Bass. Dear Sir, of force I must attempt you Down, therefore, and þeg mercy of the duke.
further; Gra. Beg, that thou may'st have leave to hang Take some remembrance of us, as a tribute, thyself:
Not as a fee: grant me two things, I pray you, And yet, thy wealth being forfeit to the state, Not to deny me, and to pardon me. Thou hast not left the value of a cord;
Por. You press me far, and therefore I will Therefore, thou must be hang'd at the state's
Give me your gloves, I'll wear them for your Duke. That thou shalt see the difference of And, for your love, I'll take this ring from our spirit,
(more ; I pardon thee-thy life before thou ask it: Do not draw back your hand; I'll take no For half thy wealth, it is Antonio's;
And you in love shall not deny me this. The other half comes to the general state, Bass. This ring, good Sir,-alas, it is a trifle, Which humbleness may drive unto a fine. I will not shame myself to give you this.
Por. Ay, for the state; not for Antonio. Por. I will have nothing else but only this ; Shy. Nay, take my life and all, pardon not And now, methinks, I have a mind to it. that:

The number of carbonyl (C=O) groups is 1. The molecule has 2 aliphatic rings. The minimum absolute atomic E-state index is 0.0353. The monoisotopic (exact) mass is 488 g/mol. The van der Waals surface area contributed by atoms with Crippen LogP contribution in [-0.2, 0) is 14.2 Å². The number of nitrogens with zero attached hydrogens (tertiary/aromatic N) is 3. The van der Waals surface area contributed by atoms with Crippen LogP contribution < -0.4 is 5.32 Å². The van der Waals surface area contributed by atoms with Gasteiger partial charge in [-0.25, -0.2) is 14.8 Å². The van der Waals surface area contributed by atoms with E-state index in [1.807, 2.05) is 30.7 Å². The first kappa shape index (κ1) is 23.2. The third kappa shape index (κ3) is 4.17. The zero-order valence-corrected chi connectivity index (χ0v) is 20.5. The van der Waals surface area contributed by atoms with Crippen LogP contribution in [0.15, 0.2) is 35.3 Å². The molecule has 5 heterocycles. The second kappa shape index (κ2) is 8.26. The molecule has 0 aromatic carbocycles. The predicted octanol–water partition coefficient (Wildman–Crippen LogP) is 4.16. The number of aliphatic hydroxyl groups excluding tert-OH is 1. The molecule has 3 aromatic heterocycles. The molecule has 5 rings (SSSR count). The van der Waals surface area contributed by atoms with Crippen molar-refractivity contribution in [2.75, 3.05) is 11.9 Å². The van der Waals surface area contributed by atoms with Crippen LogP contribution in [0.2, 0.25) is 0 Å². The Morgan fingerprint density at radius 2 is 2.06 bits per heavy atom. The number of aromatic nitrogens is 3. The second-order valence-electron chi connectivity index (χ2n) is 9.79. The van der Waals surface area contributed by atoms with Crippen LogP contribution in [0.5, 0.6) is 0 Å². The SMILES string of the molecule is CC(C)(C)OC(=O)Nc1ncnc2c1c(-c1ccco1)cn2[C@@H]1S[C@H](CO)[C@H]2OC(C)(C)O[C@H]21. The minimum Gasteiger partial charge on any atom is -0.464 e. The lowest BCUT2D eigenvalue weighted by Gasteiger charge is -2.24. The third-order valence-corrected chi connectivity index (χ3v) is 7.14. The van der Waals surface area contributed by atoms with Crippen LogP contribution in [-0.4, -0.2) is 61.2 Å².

Buss. There's more depends on this, than on You take my house, when you do take the prop
the value. That doth sustain my bouse ; you take my life, The dearest ring in Venice will I give you, When you do take the means whereby I 'live. And find it out by proclamation ; Por. What mercy can you render him, An- Only for this, I pray you, pardon me. tonio?
Por. I see, Sir, you are liberal in offers : Gra. A halter gratis ; nothing else; for God's You taught me first to beg; and now, methinks, sake.
You teach me how a beggar should be answer'd. Ant. So please my lord the duke, and all the Bass. Good Sir, this ring was given me by court,
my wife; To quit the fine for one half of his goods; And, when she put it on, she made me vow, I am content, so he will let me have
That I should neither selí, nor give, nor lose it. The other half in use,--to render it,
Por. That 'scuse serves many men to save Upon his death, unto the gentleman
their gifts. That lately stole his daughter :
And if your wife be not a mad woman, Two things provided more,--That, for this fa- And know how well I have deserv'd this ring, vour,
She would not hold out enemy for ever, He presently become a Christian ;
For giving it to me. Well, peace be will you ! The other, that he do record a gift,
[Erennt Portia and Nerissa. Here in the court, of all he dies possess'd, Ant. My lord" Bassanio, let him have the Unto his son Lorenzo, and his daughter.